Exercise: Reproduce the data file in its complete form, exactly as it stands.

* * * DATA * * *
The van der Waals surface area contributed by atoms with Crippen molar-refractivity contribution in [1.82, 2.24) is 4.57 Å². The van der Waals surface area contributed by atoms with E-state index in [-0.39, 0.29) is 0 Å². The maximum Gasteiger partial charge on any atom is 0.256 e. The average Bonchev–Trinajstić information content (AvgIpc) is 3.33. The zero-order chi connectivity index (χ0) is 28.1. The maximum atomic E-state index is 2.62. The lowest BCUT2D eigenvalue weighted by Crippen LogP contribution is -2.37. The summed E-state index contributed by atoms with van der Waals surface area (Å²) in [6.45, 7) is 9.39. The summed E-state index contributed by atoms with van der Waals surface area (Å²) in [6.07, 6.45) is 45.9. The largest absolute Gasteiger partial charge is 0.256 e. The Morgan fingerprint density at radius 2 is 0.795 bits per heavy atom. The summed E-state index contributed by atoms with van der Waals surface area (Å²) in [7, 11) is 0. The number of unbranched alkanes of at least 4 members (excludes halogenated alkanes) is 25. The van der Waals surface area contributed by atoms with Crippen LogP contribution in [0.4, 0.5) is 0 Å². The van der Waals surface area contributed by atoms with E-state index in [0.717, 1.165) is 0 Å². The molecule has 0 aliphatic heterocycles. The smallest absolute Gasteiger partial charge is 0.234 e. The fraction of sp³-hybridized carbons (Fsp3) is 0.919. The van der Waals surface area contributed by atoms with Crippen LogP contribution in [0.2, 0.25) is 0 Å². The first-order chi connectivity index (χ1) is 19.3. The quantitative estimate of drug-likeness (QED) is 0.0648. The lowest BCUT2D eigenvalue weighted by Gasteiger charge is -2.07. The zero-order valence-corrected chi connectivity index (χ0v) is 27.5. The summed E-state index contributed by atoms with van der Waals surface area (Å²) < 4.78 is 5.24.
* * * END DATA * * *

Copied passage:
The van der Waals surface area contributed by atoms with Crippen molar-refractivity contribution in [1.82, 2.24) is 4.57 Å². The van der Waals surface area contributed by atoms with E-state index in [-0.39, 0.29) is 0 Å². The maximum Gasteiger partial charge on any atom is 0.256 e. The average Bonchev–Trinajstić information content (AvgIpc) is 3.33. The zero-order chi connectivity index (χ0) is 28.1. The maximum atomic E-state index is 2.62. The lowest BCUT2D eigenvalue weighted by Crippen LogP contribution is -2.37. The summed E-state index contributed by atoms with van der Waals surface area (Å²) in [6.45, 7) is 9.39. The summed E-state index contributed by atoms with van der Waals surface area (Å²) in [6.07, 6.45) is 45.9. The largest absolute Gasteiger partial charge is 0.256 e. The Morgan fingerprint density at radius 2 is 0.795 bits per heavy atom. The summed E-state index contributed by atoms with van der Waals surface area (Å²) in [7, 11) is 0. The number of unbranched alkanes of at least 4 members (excludes halogenated alkanes) is 25. The van der Waals surface area contributed by atoms with Crippen LogP contribution in [0.4, 0.5) is 0 Å². The van der Waals surface area contributed by atoms with E-state index in [0.717, 1.165) is 0 Å². The molecule has 0 aliphatic heterocycles. The smallest absolute Gasteiger partial charge is 0.234 e. The fraction of sp³-hybridized carbons (Fsp3) is 0.919. The van der Waals surface area contributed by atoms with Crippen LogP contribution in [0.2, 0.25) is 0 Å². The first-order chi connectivity index (χ1) is 19.3. The quantitative estimate of drug-likeness (QED) is 0.0648. The lowest BCUT2D eigenvalue weighted by Gasteiger charge is -2.07. The zero-order valence-corrected chi connectivity index (χ0v) is 27.5. The summed E-state index contributed by atoms with van der Waals surface area (Å²) < 4.78 is 5.24.